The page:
An imaginary conversation between a critic (me) and a cult winemaker
The critic: But why will you not submit your wine to my blind tasting?
The winemaker: Because I don’t believe in the “beauty contest” of a blind tasting. The only way to properly appreciate my wine is to taste it at the estate, with me the winemaker, and with a full understanding of what we are trying to accomplish.
I understand your point of view. But can’t you see that the sole objective of wine reviewing is to actually taste the wine in and of itself, without the distorting effects of environment and knowing what the label is?
Perhaps that is true for others, but not for me. That is not why I make wine, nor is it how I wish for critics to taste my wine.
So you’re saying the only way to properly appreciate your wine is to do so in the full knowledge of what it is.
Can you concede that, under such circumstances as you propose, the wine would probably strike the critic as better, than if he tasted the wine under blind conditions?
Possibly. But you overlook another point: Let’s say that the critic has high expectations on visiting the property, which is very famous and has a long history of producing great wine. Then the opposite of what you fear might occur–namely, that the wine failed to live up to his high expectation, and the review therefore would suffer.
I can see your point. But it strikes me as extremely unlikely. A great winery always makes great wines. Except in the event of a catastrophe, it seems impossible for a critic to visit a great winery and fail to give the wine a glowing review, especially if he knows what it is.
I think you still fail to see my point. We put everything we possibly can into creating our wine. It is the product of many years of labor, on the part of the most talented team I’ve been able to assemble. The wine is a work of art–not simply a liquid inside a bottle. Besides, no normal person drinks wine the way you propose–from a paper bag with no knowledge or understanding of what it is. That is counter to the entire concept of a great wine.
And yet, suppose the wine has certain minor flaws: maybe it’s a bit thin, or too sharp, or too fruity. Maybe the oak has been applied with a heavy hand. Maybe the tannins are hard and will never resolve. These things all are important to point out to consumers, but if the critic tastes the wine openly, with you, at the estate, then what we call “tasting room bias” will occur. These relatively minor flaws, which would instantly be apparent under blind conditions, run the risk of being undetected, with the glamor and psychological perturbations of tasting at the winery.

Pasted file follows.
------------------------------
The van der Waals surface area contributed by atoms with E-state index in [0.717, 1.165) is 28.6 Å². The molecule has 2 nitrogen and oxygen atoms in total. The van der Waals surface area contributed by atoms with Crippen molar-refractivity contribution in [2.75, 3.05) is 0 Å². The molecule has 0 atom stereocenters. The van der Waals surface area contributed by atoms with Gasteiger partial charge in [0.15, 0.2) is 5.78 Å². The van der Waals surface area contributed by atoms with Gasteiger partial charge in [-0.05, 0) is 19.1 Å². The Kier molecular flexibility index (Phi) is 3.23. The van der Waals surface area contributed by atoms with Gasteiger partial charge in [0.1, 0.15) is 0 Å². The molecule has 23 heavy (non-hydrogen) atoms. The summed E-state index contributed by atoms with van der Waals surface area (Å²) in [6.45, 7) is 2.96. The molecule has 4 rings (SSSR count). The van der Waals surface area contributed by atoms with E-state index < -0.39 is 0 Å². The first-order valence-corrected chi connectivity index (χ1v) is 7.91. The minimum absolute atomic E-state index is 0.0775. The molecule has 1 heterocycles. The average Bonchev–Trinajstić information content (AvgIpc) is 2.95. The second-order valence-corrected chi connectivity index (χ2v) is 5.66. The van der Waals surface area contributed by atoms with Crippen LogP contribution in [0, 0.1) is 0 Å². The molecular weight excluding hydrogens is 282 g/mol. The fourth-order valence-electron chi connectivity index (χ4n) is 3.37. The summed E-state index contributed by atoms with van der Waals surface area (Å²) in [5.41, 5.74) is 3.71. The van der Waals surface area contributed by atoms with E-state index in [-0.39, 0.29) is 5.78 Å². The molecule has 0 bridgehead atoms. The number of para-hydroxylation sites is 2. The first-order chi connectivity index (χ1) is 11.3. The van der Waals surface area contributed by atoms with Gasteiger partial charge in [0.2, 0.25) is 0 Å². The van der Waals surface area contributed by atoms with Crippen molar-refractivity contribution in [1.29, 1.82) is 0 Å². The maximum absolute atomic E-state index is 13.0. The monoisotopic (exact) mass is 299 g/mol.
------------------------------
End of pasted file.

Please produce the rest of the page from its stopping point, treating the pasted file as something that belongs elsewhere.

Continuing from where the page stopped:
That may be true, but consider this: If I send you my wine and you taste it blind, in a flight of its peers, it will no doubt achieve a respectable score. Let’s say in the mid-90s. Do I really need yet another 95-point wine? All the other critics, who come here and taste it openly with me, will give it 95 points, maybe even 97 or 98 points. Therefore, I have absolutely nothing to gain by sending you the wine.
That is not true. It’s better for you to have more high scores, not fewer. After all, some of those critics who visit with you may someday turn against you and give your wine 87 points. Wouldn’t it be better from a marketing point of view to have a 95 point score to tell people about?
The people who buy my wine don’t care about scores. They’re on my mailing list because they love my wine. We would never use a critic’s score to promote our wine. That would demean everything we’re trying to do.
I don’t believe that. There’s a reason why your wine is in high demand, and that’s because certain critics gave it high scores. You can’t have it both ways.
Well, I suppose we’ll have to agree to disagree. However, I do respect your ability as a wine critic, and I’d be happy to host you at the winery anytime you want. We can taste whatever you want: current releases, barrel constituents, older wines. Even if you’re not able to review them in your magazine, at least you’ll have the opportunity to understand what it is we’re trying to do.
Thank you. I’d like that. And perhaps, someday, you’ll change your mind, if for no other reason than out of sheer curiosity.
Maybe! But I doubt it.